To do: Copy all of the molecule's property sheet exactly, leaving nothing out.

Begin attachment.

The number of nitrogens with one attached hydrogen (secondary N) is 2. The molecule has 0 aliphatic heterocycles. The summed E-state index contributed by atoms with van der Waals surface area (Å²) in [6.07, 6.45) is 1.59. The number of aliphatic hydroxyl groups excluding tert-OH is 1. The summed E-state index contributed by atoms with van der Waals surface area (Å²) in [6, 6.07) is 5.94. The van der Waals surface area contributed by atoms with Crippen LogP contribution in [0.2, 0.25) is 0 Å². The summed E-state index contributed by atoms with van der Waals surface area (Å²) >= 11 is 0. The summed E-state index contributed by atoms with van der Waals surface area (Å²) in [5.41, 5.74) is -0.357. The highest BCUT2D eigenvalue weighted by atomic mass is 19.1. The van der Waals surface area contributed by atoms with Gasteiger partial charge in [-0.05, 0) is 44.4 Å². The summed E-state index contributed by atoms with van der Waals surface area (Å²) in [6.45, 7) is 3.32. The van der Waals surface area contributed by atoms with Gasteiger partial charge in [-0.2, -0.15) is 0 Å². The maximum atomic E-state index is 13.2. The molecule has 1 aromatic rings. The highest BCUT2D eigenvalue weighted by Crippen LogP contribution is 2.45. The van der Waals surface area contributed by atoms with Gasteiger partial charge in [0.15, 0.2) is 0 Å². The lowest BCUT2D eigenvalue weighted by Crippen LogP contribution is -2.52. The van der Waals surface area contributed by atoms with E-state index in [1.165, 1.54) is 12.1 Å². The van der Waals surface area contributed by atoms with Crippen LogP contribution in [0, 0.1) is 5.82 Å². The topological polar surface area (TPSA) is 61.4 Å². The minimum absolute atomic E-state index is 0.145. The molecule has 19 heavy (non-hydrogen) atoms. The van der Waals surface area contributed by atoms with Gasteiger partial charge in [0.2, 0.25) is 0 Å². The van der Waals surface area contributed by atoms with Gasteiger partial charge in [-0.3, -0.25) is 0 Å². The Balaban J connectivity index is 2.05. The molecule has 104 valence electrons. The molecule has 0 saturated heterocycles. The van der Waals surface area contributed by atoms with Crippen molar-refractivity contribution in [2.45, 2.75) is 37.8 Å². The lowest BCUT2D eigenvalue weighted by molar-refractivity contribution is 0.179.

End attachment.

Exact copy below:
The number of nitrogens with one attached hydrogen (secondary N) is 2. The molecule has 0 aliphatic heterocycles. The summed E-state index contributed by atoms with van der Waals surface area (Å²) in [6.07, 6.45) is 1.59. The number of aliphatic hydroxyl groups excluding tert-OH is 1. The summed E-state index contributed by atoms with van der Waals surface area (Å²) in [6, 6.07) is 5.94. The van der Waals surface area contributed by atoms with Crippen LogP contribution in [0.2, 0.25) is 0 Å². The summed E-state index contributed by atoms with van der Waals surface area (Å²) >= 11 is 0. The summed E-state index contributed by atoms with van der Waals surface area (Å²) in [5.41, 5.74) is -0.357. The highest BCUT2D eigenvalue weighted by atomic mass is 19.1. The van der Waals surface area contributed by atoms with Gasteiger partial charge in [-0.05, 0) is 44.4 Å². The summed E-state index contributed by atoms with van der Waals surface area (Å²) in [6.45, 7) is 3.32. The van der Waals surface area contributed by atoms with Gasteiger partial charge in [-0.2, -0.15) is 0 Å². The maximum atomic E-state index is 13.2. The molecule has 1 aromatic rings. The highest BCUT2D eigenvalue weighted by Crippen LogP contribution is 2.45. The van der Waals surface area contributed by atoms with Gasteiger partial charge in [0.15, 0.2) is 0 Å². The lowest BCUT2D eigenvalue weighted by Crippen LogP contribution is -2.52. The van der Waals surface area contributed by atoms with E-state index in [1.165, 1.54) is 12.1 Å². The van der Waals surface area contributed by atoms with Crippen LogP contribution in [0, 0.1) is 5.82 Å². The topological polar surface area (TPSA) is 61.4 Å². The minimum absolute atomic E-state index is 0.145. The molecule has 19 heavy (non-hydrogen) atoms. The van der Waals surface area contributed by atoms with Gasteiger partial charge in [0.2, 0.25) is 0 Å². The van der Waals surface area contributed by atoms with Gasteiger partial charge in [-0.3, -0.25) is 0 Å². The Balaban J connectivity index is 2.05. The molecule has 104 valence electrons. The molecule has 0 saturated heterocycles. The van der Waals surface area contributed by atoms with Crippen molar-refractivity contribution in [2.45, 2.75) is 37.8 Å². The lowest BCUT2D eigenvalue weighted by molar-refractivity contribution is 0.179.